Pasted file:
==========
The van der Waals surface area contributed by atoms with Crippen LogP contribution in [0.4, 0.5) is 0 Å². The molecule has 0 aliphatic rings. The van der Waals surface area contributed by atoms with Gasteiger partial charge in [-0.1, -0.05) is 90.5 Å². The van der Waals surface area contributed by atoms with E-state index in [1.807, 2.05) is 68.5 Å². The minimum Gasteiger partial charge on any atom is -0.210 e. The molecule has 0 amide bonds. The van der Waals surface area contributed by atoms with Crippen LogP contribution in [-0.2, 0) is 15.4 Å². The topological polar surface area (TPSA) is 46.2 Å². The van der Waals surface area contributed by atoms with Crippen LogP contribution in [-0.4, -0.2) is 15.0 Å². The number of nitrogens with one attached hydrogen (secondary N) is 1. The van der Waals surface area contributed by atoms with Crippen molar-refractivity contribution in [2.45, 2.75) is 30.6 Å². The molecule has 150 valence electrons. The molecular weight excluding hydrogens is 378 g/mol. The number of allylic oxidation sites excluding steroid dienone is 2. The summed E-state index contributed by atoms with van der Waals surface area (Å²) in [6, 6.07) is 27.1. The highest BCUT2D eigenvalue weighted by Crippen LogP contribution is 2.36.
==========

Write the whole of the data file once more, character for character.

The van der Waals surface area contributed by atoms with Crippen LogP contribution in [0.4, 0.5) is 0 Å². The molecule has 0 aliphatic rings. The van der Waals surface area contributed by atoms with Gasteiger partial charge in [-0.1, -0.05) is 90.5 Å². The van der Waals surface area contributed by atoms with E-state index in [1.807, 2.05) is 68.5 Å². The minimum Gasteiger partial charge on any atom is -0.210 e. The molecule has 0 amide bonds. The van der Waals surface area contributed by atoms with Crippen LogP contribution in [-0.2, 0) is 15.4 Å². The topological polar surface area (TPSA) is 46.2 Å². The van der Waals surface area contributed by atoms with Crippen LogP contribution in [-0.4, -0.2) is 15.0 Å². The number of nitrogens with one attached hydrogen (secondary N) is 1. The van der Waals surface area contributed by atoms with Crippen molar-refractivity contribution in [2.45, 2.75) is 30.6 Å². The molecule has 150 valence electrons. The molecular weight excluding hydrogens is 378 g/mol. The number of allylic oxidation sites excluding steroid dienone is 2. The summed E-state index contributed by atoms with van der Waals surface area (Å²) in [6, 6.07) is 27.1. The highest BCUT2D eigenvalue weighted by Crippen LogP contribution is 2.36.